House and Senate Should Reconcile Their Bills to Replace Dodd-Frank

COMMENTARY Markets and Finance

House and Senate Should Reconcile Their Bills to Replace Dodd-Frank

Jan 2nd, 2018 1 min read
COMMENTARY BY
Norbert J. Michel, Ph.D.

Director, Center for Data Analysis

Norbert Michel studies and writes about financial markets and monetary policy, including the reform of Fannie Mae and Freddie Mac.
To help the most Americans, members of Congress should enact—and broaden—as many of these reforms as they can agree to. iStock

In June, the House passed the Financial CHOICE Act, a comprehensive financial regulatory reform bill that would replace large parts of the 2010 Dodd-Frank law.

Because the Republicans hold a slim majority in the Senate, passing such a comprehensive reform package is difficult, at best. Nonetheless, the Senate Banking, Housing, and Urban Affairs Committee, led by Chairman Mike Crapo, R-Idaho, recently passed its own reform bill with bipartisan support.

That bill—the Economic Growth, Regulatory Relief, and Consumer Protection Act—is a more targeted financial reform bill than the CHOICE Act, but there’s a great deal of overlap between the two measures.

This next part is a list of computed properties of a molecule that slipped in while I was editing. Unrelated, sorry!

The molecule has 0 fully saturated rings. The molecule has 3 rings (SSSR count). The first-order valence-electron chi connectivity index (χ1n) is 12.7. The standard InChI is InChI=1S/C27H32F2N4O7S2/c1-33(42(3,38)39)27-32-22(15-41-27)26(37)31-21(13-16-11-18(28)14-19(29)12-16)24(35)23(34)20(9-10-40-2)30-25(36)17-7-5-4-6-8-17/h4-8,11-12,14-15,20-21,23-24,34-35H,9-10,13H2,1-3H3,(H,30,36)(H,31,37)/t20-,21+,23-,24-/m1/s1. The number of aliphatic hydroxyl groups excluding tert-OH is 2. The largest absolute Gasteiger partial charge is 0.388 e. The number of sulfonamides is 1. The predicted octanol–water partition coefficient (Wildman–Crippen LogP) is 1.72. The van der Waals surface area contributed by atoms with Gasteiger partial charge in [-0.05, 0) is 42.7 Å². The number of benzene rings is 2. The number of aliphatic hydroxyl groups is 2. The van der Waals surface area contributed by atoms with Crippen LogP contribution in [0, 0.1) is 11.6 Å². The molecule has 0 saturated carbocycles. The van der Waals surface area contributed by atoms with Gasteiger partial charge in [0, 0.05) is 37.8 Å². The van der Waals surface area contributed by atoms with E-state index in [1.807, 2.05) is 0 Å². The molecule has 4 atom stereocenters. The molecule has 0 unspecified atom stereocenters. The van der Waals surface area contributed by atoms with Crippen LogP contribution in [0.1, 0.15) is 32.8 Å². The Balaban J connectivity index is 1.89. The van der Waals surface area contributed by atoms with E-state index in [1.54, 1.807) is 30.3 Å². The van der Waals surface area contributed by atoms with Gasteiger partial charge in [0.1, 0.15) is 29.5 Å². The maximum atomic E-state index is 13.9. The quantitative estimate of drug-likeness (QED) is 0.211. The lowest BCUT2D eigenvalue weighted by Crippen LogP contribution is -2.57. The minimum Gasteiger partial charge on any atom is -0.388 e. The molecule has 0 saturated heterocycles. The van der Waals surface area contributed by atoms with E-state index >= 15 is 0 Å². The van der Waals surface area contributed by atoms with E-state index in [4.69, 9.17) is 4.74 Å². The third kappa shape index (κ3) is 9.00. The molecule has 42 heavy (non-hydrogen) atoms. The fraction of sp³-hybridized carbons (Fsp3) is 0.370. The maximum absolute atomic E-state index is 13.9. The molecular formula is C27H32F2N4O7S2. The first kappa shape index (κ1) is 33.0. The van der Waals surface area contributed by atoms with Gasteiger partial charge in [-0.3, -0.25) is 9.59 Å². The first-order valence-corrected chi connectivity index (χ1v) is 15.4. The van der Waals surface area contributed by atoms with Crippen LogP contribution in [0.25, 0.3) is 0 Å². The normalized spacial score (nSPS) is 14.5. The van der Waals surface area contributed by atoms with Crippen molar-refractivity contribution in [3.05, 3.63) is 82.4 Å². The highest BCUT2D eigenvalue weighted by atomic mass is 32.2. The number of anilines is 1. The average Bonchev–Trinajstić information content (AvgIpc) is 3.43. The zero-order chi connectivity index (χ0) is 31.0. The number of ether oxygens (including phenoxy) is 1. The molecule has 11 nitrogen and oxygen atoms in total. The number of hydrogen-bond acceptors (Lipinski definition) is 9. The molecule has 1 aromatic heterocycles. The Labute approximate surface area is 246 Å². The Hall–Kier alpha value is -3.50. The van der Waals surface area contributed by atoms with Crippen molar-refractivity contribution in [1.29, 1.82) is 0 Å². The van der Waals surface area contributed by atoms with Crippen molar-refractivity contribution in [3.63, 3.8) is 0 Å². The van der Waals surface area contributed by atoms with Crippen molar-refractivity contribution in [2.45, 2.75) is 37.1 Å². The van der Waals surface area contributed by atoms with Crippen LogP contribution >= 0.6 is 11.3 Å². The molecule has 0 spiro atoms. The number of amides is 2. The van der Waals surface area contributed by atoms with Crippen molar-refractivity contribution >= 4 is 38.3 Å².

The following chart provides an overview of the key differences and similarities between the two bills. (For more details, see this Heritage Foundation issue brief and backgrounder).

FinRegReform-768x3195.jpg

One of the most important areas of overlap between the House and Senate bills is that each includes its own version of a regulatory off-ramp. Although the Senate bill includes a more limited regulatory off-ramp than the CHOICE Act, the two versions are not irreconcilable.

Overall, the Senate bill includes similar versions of about 15 CHOICE Act provisions.

These efforts by the House and Senate give hope that Congress can enact important financial regulatory reforms, with the Senate possibly voting on its bipartisan bill as early as this month.

To help the most Americans, members of Congress should enact—and broaden—as many of these reforms as they can agree to.

This piece originally appeared in The Daily Signal